The children in Boun are bright and brilliant. They were naughty and earnest too. They threw me a farewell party and performed traditional folk songs and dances and I took the opportunity to shake a leg with them too. As my train from Dehradun to Delhi was late at night, one of the teachers took me to their family home in Dehradun, introduced me to their family, fed me and dropped to the station. They even discreetly tried to put a little money in my fist so that I could buy something to eat on the way. "Ashirwaad hai" they argued when I protested.
When you teach you learn. When you give a little, you get a whole lot more. When I decided to attempt teaching in the little school in Uttarkashi, many people including me thought that a week may not make a difference at all.
Though I agree it's a short time, the kids seemed to be a lot more confident while stringing sentences together in English and the teachers beamed. The experience changed something within me. It taught me more than I could teach the little ones. It opened my mind, brought me peace and gave me memories to cherish , apart from marking a fresh start. littlelocal made a long nurtured desire come true. Rekha Rani Kotiyal, Bhupendraji, Thapliyal Ji, Bimla Ma'am Sunaina Ji and the Padiyar family for being the kind of hosts that people can only dream of.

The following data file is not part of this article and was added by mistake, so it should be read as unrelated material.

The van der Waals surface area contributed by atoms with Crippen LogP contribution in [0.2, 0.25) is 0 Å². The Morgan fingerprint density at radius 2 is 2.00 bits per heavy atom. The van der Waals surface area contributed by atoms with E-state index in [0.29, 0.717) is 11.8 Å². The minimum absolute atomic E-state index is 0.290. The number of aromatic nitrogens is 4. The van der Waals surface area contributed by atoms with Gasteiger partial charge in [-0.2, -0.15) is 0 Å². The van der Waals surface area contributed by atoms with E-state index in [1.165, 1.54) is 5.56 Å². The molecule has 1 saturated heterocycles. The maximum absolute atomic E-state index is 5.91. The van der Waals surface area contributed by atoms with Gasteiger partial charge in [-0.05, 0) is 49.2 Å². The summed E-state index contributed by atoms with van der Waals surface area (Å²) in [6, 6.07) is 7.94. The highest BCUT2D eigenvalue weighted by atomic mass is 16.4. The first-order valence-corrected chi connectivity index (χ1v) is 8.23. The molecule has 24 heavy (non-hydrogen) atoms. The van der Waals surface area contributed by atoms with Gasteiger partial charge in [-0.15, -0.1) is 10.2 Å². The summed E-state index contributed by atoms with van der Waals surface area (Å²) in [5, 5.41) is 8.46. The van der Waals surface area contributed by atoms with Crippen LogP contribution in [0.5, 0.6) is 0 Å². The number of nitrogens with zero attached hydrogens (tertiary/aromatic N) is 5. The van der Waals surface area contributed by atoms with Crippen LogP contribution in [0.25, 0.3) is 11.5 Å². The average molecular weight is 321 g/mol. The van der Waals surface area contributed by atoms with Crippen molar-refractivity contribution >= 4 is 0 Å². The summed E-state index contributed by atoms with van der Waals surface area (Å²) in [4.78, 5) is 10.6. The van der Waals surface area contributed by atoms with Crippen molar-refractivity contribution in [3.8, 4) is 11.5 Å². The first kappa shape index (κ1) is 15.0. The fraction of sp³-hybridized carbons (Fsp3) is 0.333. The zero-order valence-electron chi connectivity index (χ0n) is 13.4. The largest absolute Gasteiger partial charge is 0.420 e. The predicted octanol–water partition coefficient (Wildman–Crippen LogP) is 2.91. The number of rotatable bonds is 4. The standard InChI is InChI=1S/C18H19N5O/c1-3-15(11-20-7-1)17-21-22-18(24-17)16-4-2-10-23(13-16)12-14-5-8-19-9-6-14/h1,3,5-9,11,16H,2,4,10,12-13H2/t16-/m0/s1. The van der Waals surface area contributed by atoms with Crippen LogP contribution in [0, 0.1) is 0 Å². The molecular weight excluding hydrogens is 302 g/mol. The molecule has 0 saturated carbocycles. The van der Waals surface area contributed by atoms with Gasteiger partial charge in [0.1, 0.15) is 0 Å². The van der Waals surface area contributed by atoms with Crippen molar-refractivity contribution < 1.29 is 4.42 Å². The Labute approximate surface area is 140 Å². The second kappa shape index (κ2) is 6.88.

About our author - Suprita Mitter first travelled to 8 countries when she was a year old. Along with her mother, she accompanied her father, a marine engineer, and lived on the ship with him till it was time to go to school. Ever since she has been trying to make her way back to making travel her way of life. She uses the skills she picked up during her stints with media houses like NDTV, Reuters, PING Network, Mid Day and Condé Nast Traveller to aid her travel dreams. She also happens to be little local's first patron and now leads all our content initiatives.
About our partner - SBMA is an old and very reputed NGO in Uttarakhand. The organisation has been doing some incredible work in the area of women and child rights, education, healthcare, livelihoods and disaster management for the last 20+ years. You can read more about their interventions here.
If you enjoyed reading this and would like to be part of such travel experiences, do read about our current trips here. And please write to us on firstname.lastname@example.org and give us feedback on what you'd like us to post about!